EDITORIAL: Once again, the Illinois Legislature is handing out a perk without worrying where the money will come from to pay for it. This time, lawmakers are getting behind a bill that could force suburban and Downstate municipalities to hire more firefighters than they can afford. The bill, which passed the House 63-44 and is now in the Senate, would make firefighter staffing levels part of labor contract negotiations. The Senate should reject this bill.
EDITORIAL: Is it possible to significantly improve high school graduation rates in Chicago, even at some of the city’s toughest schools, without a drastic overhaul, a shiny new program or the opening of a charter school? Turns out it’s not only doable, it’s already happening.
EDITORIAL: The transit agency spends roughly $1 million each year to clean and repair buses, trains and stations marred by graffiti. It won’t collect near that amount from lawsuits, but the more aggressive the CTA is about going after vandals, the greater they expect the deterrent effect will be.
EDITORIAL: It’s partly a matter of perception. The state has a mountain of unpaid bills, forcing lawmakers to consider all kinds of spending cuts and new taxes and fees. To blow another $100 million right about now would set the taxpayers’ teeth on edge.
EDITORIAL: One error in the pension reform bill is so serious and pressing that it must be fixed, and quickly. The error — a drafting mistake that set a key date in 2013 instead of 2014 as intended — would trim university pensions so severely that top professors might begin fleeing in droves before the end of June.
EDITORIAL: Haggling over legislation to authorize a Chicago casino has become a springtime ritual in recent years. This spring, state Rep. Bob Rita, D-Blue Island, has dealt out two new amendments that just might lead to a new gambling facility. Although any bill will have to evolve during negotiations, the final legislation absolutely must provide for a casino in Chicago — before all else — and strong ethics safeguards.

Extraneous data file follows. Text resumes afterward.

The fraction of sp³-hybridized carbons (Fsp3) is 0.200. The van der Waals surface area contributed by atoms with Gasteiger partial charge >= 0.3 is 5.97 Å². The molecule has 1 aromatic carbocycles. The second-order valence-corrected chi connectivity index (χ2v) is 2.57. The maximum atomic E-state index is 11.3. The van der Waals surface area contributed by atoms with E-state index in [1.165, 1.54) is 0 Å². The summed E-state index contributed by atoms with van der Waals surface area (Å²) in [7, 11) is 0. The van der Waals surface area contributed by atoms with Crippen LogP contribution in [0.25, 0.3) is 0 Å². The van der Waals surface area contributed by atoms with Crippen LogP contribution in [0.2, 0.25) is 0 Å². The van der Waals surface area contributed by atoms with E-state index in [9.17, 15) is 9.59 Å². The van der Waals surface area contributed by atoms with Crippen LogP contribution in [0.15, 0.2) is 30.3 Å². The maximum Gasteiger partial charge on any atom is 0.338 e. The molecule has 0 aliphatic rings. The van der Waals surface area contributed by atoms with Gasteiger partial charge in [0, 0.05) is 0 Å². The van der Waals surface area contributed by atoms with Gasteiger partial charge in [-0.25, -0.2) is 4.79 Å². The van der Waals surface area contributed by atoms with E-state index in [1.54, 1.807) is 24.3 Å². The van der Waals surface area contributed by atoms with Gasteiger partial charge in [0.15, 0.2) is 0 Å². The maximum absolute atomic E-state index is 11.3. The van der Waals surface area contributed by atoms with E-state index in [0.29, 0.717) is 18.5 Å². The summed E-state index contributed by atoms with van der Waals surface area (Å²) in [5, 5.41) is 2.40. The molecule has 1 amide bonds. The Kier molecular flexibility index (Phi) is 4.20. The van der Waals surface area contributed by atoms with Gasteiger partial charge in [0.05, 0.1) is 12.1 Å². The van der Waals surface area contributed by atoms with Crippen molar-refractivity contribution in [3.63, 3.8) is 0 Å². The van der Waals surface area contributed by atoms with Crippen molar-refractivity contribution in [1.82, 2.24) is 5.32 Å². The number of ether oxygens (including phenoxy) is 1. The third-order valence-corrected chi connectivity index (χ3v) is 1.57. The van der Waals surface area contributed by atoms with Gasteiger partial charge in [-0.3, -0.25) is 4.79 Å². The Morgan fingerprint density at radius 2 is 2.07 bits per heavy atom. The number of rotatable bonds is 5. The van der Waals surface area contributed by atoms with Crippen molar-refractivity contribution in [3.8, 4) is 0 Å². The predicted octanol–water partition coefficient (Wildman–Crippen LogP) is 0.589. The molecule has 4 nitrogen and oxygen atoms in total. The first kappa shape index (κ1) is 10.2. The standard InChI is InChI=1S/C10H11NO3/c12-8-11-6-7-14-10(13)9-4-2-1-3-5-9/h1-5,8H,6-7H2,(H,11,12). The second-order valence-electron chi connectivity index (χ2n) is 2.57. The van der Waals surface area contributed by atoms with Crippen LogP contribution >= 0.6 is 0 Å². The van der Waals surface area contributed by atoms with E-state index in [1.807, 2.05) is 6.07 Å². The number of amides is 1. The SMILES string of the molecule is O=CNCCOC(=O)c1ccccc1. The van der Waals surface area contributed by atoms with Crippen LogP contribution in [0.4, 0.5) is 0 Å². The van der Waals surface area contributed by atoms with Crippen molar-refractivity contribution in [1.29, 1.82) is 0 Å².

EDITORIAL: At age 77 and beset with cancer, George has scaled back his activities while he undergoes his third round of chemotherapy and has urged church officials to begin the process of finding his replacement. How do we know? Because George had the courage to tell us.
EDITORIAL: This is a classic case of a small number of folks being made to suffer for the sake of the greater good. We urge the CTA to move forward with these ambitious plans, though not without doing everything possible to make affected homeowners and businesses whole.
EDITORIAL: When it comes to ethics, is the Cook County Board becoming a “free-floating apex”? As described in the 1969 book, “The Peter Principle,” a free-floating apex is someone with an important-sounding title, but no real authority. Two elected county officials apparently think the County Board is just that — a board with an impressive name but no countywide authority over ethical practices.
EDITORIAL: The Chicago Board of Education on Wednesday will decide whether to apply a radical treatment to three struggling schools. If approved, everything will change for students at the schools in North Lawndale, South Austin and Gresham.
EDITORIAL: After the horrific shootings in Kansas on Sunday, we were moved by the comments of the mother of one victim, who begged that something “good” will come out of this. “We don’t know what that’s going to be,” said Mindy Corporon, who lost both her son and her father. “So we want people to let us know if they think something good has come of it.”
EDITORIAL: Every criminal case should be based on facts, not political winds. That’s worth keeping in mind for the intertwined murder cases of Anthony Porter and Alstory Simon, now under re-examination by Cook County State’s Attorney Anita Alvarez’s Conviction integrity Unit. Simon, who was convicted in 1999 and is scheduled to be paroled in August 2017, for the last decade has said he was tricked into confessing and wants his conviction thrown out.
EDITORIAL: There is no honest argument for no property tax hike. A sober look at the city’s finances points in no other direction.
EDITORIAL: Requiring photo IDs, reducing the number of voting days and discouraging voter registration drives mostly impact voters who lean Democratic.
EDITORIAL: So what exactly would this thing be? Sounds to us like the George Lucas museum might be some kind of cross between the Art Institute of Chicago and one of those blockbuster exhibits at the Museum of Science and Industry. Lots of art, leaning toward pop. Lots of digital pizzazz. Lots of stuff to play with. Think Hollywood on the Lake. Think light sabers.